Customer Experience News & Trends

5 ways to turn stress into increased sales

Most health experts preach that stress is dangerous, leading to heart disease and depression. But recent research also shows that stress can make you smarter, more confident and more empathetic. 

It suggests that the best way to manage stress is not to fight it, but to embrace it. You’ll see stress as a sign of failure only when you avoid it, not when you use it.

Important situations

Stress arises only in situations that involve something that is important to you. Every salesperson encounters stress. Don’t interpret stress as a sign that something is wrong. You wouldn’t expect to reach a major goal, such as a dramatic increase in sales, without encountering stress.

Salespeople with a positive view of stress are happier, healthier, more productive and more confident.  They use stress as a valuable resource in difficult moments, since the stress response enhances performance. Under stress, salespeople hold more successful negotiations, make more cold calls and resolve customer problems more effectively.

Avoid avoidance

Research also suggests that trying to avoid stress may be more harmful than stress itself. Salespeople who try to avoid stress may concentrate on dulling the discomfort rather than dealing with the source of the stress. They might use unhealthy means of escape, such as call avoidance or eliminating cold calls to avoid the pressure.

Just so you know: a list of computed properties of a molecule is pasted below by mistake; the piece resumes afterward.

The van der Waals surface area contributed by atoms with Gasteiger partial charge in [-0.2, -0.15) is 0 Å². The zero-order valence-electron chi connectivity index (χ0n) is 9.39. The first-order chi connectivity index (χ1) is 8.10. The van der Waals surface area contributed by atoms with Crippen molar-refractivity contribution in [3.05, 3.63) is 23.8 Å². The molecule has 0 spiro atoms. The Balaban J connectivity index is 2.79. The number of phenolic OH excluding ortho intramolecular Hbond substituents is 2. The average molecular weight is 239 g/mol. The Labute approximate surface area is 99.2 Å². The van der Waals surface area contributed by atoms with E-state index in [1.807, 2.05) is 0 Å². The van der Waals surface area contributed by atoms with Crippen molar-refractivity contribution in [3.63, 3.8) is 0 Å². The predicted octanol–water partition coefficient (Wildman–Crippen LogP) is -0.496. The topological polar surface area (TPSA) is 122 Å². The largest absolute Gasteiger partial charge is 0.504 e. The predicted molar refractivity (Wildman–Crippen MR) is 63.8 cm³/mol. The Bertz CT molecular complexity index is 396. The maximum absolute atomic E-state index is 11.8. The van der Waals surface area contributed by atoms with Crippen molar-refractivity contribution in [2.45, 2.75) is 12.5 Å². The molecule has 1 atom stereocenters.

Learn from it

Every time you face up to a stressful experience, you learn from it. You subtly rewire your brain so you know how to handle similar situations in the future.

Imagine you’re about to make a presentation to a difficult customer. You may experience the physical symptoms of dry mouth, sweaty palms and an accelerated heartbeat. Conventional wisdom says you won’t perform well unless you find a way to calm down and tame that anxiety.

The reality is, if you dampen that stress, you’re cutting yourself off from a powerful ally.

Challenge response

The symptoms you interpret as anxiety are actually the result of a challenge response. You may feel more focused. Your brain processes information faster. You may find new courage to defend your products or your prices, or to conquer your fear of closing the sale.

Whatever the sensations of stress are, worry less about trying to make them go away, and focus more on what you’re going to do with the energy, strength and drive that stress gives you. In many ways, the stress response is your best ally during difficult moments, a resource to rely on rather than an enemy to vanquish.

Adapted from: The Upside of Stress by Kelly McGonigal, an expert on street management. She teaches at Stanford University.

Subscribe Today

Get the latest customer experience news and insights delivered to your inbox.